Leadership Team Process and Dynamics?
Asking a group of leaders about the history of their own interaction and group dynamics is the best way we know of to get a preview of what they’ll be like to work with as a group. So we ask them how they’d describe their own meetings, their decision-making process, and how effective and efficient they believe them to be. We ask them to rate the degree of trust that exists within the team, to assess the effectiveness of the way they handle conflict and confrontation, and so on.
Given the nature of the C-suite and the individuals who populate it, we find that these kinds of questions are often difficult to raise and discuss within the leadership group itself. But an outside, neutral third-party can do so easily, while preserving anonymity.
Lastly, it truly is “lonely at the top,” and typically, CEO’s have precious few, if any, opportunities to get candid, unadulterated, constructive feedback. We cover that delicate territory by concluding our interviews with a number of questions about the degree to which the CEO establishes clear goals and priorities, encourages open dissent, makes clear decisions, keeps the leadership team informed, etc. In our experience, senior teams take these questions seriously, and CEO’s, to whom we provide this feedback privately, invariably greatly welcome it.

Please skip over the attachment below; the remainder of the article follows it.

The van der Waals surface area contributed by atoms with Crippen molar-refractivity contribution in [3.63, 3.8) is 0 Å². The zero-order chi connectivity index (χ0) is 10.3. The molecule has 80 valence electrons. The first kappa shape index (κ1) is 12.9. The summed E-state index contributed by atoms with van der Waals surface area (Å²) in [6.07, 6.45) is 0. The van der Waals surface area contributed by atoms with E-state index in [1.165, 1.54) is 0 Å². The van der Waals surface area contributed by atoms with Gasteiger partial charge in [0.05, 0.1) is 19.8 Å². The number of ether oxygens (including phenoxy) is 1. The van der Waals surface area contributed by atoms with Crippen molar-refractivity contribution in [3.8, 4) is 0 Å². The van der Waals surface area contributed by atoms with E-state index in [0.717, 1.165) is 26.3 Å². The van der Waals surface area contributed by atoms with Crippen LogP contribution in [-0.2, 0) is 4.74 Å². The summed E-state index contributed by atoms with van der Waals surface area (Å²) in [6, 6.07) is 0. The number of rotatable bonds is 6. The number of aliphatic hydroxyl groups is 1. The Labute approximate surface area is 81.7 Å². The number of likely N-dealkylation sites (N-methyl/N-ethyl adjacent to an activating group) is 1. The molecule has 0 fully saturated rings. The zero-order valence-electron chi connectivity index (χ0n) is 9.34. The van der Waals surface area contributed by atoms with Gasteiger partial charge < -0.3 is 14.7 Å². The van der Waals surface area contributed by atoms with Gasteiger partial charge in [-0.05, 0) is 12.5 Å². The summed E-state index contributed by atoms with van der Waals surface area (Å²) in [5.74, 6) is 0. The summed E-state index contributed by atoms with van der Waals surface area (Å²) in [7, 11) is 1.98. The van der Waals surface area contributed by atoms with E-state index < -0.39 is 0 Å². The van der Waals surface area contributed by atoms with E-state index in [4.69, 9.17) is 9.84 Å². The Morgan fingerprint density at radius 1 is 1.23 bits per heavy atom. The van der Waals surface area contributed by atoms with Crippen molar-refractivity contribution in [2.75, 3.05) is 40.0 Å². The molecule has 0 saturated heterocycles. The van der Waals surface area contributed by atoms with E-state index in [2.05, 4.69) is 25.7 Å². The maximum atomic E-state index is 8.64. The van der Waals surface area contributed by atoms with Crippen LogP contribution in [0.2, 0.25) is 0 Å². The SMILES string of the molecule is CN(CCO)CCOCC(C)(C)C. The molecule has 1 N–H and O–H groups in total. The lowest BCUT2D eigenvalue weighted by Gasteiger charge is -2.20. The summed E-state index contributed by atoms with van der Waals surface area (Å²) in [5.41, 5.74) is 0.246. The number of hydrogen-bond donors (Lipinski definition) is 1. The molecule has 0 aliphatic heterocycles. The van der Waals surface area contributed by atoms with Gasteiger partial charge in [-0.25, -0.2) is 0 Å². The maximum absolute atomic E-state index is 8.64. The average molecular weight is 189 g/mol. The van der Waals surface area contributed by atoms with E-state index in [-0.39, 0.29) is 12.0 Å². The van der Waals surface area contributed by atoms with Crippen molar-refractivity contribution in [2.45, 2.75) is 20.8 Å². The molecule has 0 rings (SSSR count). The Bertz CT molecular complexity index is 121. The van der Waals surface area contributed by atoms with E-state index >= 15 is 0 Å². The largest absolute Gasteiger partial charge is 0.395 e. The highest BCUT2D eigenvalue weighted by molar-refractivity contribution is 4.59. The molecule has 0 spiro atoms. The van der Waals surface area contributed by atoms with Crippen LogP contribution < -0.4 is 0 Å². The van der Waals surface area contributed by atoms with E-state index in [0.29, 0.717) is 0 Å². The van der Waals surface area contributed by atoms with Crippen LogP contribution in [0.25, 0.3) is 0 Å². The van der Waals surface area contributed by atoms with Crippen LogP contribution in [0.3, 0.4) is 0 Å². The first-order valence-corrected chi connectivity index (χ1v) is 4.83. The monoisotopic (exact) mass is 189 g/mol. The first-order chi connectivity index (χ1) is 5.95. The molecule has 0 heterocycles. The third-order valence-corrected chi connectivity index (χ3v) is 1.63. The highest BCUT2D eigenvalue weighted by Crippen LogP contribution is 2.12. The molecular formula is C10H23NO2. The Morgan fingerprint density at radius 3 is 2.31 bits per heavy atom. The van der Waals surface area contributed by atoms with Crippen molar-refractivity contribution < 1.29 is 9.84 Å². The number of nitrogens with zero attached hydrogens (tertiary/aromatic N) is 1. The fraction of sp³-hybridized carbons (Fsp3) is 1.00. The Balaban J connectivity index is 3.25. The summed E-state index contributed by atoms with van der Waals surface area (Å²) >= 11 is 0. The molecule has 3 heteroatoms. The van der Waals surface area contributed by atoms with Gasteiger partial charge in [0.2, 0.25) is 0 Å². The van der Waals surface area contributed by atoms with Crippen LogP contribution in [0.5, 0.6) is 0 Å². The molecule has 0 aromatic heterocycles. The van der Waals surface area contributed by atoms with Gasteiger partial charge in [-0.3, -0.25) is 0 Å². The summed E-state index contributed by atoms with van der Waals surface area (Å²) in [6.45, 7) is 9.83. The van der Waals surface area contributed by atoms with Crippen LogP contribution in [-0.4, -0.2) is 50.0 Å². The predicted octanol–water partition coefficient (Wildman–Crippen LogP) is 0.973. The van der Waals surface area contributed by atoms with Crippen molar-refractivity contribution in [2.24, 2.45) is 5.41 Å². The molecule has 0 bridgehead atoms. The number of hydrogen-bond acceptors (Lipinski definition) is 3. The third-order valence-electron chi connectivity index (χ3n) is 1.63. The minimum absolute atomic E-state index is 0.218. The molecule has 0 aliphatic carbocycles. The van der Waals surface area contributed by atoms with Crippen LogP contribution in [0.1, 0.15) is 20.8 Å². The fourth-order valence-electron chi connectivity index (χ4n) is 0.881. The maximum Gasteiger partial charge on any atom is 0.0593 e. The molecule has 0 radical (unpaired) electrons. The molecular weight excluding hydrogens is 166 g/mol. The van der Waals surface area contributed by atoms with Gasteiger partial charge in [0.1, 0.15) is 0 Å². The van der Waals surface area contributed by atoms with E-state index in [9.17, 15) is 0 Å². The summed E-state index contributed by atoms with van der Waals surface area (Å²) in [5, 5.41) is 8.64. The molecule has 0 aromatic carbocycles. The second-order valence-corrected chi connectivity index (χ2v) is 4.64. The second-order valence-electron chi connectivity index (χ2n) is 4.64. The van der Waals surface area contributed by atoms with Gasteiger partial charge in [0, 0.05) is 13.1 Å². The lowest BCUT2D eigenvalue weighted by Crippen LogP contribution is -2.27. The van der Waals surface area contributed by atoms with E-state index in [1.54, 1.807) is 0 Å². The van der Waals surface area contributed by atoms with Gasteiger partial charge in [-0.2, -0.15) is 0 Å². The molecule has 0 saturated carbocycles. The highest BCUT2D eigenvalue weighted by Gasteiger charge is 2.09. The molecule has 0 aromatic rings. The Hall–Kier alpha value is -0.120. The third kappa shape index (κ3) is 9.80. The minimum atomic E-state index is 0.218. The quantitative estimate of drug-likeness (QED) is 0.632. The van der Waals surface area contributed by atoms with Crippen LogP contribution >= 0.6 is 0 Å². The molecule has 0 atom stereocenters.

Of course, the kind of interview process we’ve described here, happening as it does at the very beginning of the client relationship, is invaluable in helping us, as consultants, to quickly “get up to speed” on the issues and individuals involved. But since we report out the key data anonymously at relevant points in the planning process, we can attest to how beneficial interview results are for our clients as well. Given the sensitivities and power issues at play at leadership levels in any business organization, many of these issues would perhaps never otherwise have been raised – let alone dealt with – in an open, constructive way.
Here is what just one of our CEO clients wrote to us about the value of executive interview insights to him, his leadership team and his company:
“First, my top-line statement would be that I gained valuable insights that encouraged me to change my style and approach to leading the company. This began . . . with your very successful one-on-one interview sessions in preparation for the Strategic Planning Conferences themselves. At the time of the interviews, we were going through some unique challenges, and people needed and welcomed an opportunity to ‘go to confession.’ For our executives, these interviews were a good opportunity. People realized they could trust you in that you were true to your assurances that you would maintain confidentiality. For me, and for all of us, your summaries of the key themes of those interviews provided new and valuable insights.”
— CEO, Strategic Planning Client
Obviously this engagement turned out to be a win for our client and, as a result, a win for us. But it all began with a candid, authentic, confidential executive interview process that asked the critical questions of every member of the company’s leadership team. This interview process has proven time and again to be a fool-proof first step for us, and we’re confident, if you try it, it will work for your strategic planning process too.